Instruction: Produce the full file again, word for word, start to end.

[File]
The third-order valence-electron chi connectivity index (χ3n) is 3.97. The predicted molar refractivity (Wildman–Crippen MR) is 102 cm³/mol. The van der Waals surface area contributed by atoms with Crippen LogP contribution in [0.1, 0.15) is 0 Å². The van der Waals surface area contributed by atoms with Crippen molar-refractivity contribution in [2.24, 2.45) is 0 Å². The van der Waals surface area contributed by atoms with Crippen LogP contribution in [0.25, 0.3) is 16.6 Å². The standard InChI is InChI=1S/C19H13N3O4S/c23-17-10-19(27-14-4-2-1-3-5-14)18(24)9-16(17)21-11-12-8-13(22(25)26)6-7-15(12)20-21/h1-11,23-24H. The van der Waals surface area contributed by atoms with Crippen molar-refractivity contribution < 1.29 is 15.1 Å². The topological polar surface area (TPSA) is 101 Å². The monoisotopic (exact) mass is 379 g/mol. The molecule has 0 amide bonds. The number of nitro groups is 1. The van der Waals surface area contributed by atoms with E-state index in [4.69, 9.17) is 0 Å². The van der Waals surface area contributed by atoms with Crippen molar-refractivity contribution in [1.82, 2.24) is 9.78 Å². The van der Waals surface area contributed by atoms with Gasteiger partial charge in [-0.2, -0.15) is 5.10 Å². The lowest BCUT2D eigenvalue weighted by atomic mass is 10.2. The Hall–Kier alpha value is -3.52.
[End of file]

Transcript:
The third-order valence-electron chi connectivity index (χ3n) is 3.97. The predicted molar refractivity (Wildman–Crippen MR) is 102 cm³/mol. The van der Waals surface area contributed by atoms with Crippen LogP contribution in [0.1, 0.15) is 0 Å². The van der Waals surface area contributed by atoms with Crippen molar-refractivity contribution in [2.24, 2.45) is 0 Å². The van der Waals surface area contributed by atoms with Crippen LogP contribution in [0.25, 0.3) is 16.6 Å². The standard InChI is InChI=1S/C19H13N3O4S/c23-17-10-19(27-14-4-2-1-3-5-14)18(24)9-16(17)21-11-12-8-13(22(25)26)6-7-15(12)20-21/h1-11,23-24H. The van der Waals surface area contributed by atoms with Crippen molar-refractivity contribution < 1.29 is 15.1 Å². The topological polar surface area (TPSA) is 101 Å². The monoisotopic (exact) mass is 379 g/mol. The molecule has 0 amide bonds. The number of nitro groups is 1. The van der Waals surface area contributed by atoms with E-state index in [4.69, 9.17) is 0 Å². The van der Waals surface area contributed by atoms with Crippen molar-refractivity contribution in [1.82, 2.24) is 9.78 Å². The van der Waals surface area contributed by atoms with Gasteiger partial charge in [-0.2, -0.15) is 5.10 Å². The lowest BCUT2D eigenvalue weighted by atomic mass is 10.2. The Hall–Kier alpha value is -3.52.